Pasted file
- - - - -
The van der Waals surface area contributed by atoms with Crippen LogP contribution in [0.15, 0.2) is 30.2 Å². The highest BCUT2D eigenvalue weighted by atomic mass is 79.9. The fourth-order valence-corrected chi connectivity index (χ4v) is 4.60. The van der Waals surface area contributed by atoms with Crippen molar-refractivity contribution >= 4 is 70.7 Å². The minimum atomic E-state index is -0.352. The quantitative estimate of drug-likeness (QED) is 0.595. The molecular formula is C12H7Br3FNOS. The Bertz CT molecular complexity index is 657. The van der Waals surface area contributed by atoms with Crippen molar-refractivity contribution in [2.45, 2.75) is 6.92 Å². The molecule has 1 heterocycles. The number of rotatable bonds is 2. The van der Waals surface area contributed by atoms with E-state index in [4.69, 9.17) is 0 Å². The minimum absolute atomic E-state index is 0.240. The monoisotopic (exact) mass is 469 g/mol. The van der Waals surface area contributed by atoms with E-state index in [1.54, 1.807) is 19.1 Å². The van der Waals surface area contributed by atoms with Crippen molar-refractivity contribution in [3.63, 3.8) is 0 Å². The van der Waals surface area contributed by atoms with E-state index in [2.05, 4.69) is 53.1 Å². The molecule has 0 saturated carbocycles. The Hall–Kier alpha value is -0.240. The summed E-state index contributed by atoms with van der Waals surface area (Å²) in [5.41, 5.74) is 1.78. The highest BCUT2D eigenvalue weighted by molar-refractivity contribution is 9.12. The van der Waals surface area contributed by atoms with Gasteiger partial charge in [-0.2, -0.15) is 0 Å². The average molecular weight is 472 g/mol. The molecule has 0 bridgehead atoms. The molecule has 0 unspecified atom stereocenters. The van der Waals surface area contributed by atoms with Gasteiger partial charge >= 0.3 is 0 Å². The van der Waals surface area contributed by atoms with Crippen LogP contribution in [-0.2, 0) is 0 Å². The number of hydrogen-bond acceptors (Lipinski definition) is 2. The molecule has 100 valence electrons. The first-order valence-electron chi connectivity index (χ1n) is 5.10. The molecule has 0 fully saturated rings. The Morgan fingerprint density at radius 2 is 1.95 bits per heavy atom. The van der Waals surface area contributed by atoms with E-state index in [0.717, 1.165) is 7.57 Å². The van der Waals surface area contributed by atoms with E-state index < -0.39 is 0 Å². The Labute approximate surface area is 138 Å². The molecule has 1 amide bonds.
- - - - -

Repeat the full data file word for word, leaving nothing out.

The van der Waals surface area contributed by atoms with Crippen LogP contribution in [0.15, 0.2) is 30.2 Å². The highest BCUT2D eigenvalue weighted by atomic mass is 79.9. The fourth-order valence-corrected chi connectivity index (χ4v) is 4.60. The van der Waals surface area contributed by atoms with Crippen molar-refractivity contribution >= 4 is 70.7 Å². The minimum atomic E-state index is -0.352. The quantitative estimate of drug-likeness (QED) is 0.595. The molecular formula is C12H7Br3FNOS. The Bertz CT molecular complexity index is 657. The van der Waals surface area contributed by atoms with Crippen molar-refractivity contribution in [2.45, 2.75) is 6.92 Å². The molecule has 1 heterocycles. The number of rotatable bonds is 2. The van der Waals surface area contributed by atoms with E-state index in [4.69, 9.17) is 0 Å². The minimum absolute atomic E-state index is 0.240. The monoisotopic (exact) mass is 469 g/mol. The van der Waals surface area contributed by atoms with E-state index in [1.54, 1.807) is 19.1 Å². The van der Waals surface area contributed by atoms with Crippen molar-refractivity contribution in [3.63, 3.8) is 0 Å². The van der Waals surface area contributed by atoms with E-state index in [2.05, 4.69) is 53.1 Å². The molecule has 0 saturated carbocycles. The Hall–Kier alpha value is -0.240. The summed E-state index contributed by atoms with van der Waals surface area (Å²) in [5.41, 5.74) is 1.78. The highest BCUT2D eigenvalue weighted by molar-refractivity contribution is 9.12. The van der Waals surface area contributed by atoms with Gasteiger partial charge in [-0.2, -0.15) is 0 Å². The average molecular weight is 472 g/mol. The molecule has 0 bridgehead atoms. The molecule has 0 unspecified atom stereocenters. The van der Waals surface area contributed by atoms with Gasteiger partial charge >= 0.3 is 0 Å². The van der Waals surface area contributed by atoms with Crippen LogP contribution in [-0.2, 0) is 0 Å². The number of hydrogen-bond acceptors (Lipinski definition) is 2. The molecule has 100 valence electrons. The first-order valence-electron chi connectivity index (χ1n) is 5.10. The molecule has 0 fully saturated rings. The Morgan fingerprint density at radius 2 is 1.95 bits per heavy atom. The van der Waals surface area contributed by atoms with E-state index in [0.717, 1.165) is 7.57 Å². The van der Waals surface area contributed by atoms with E-state index < -0.39 is 0 Å². The Labute approximate surface area is 138 Å². The molecule has 1 amide bonds.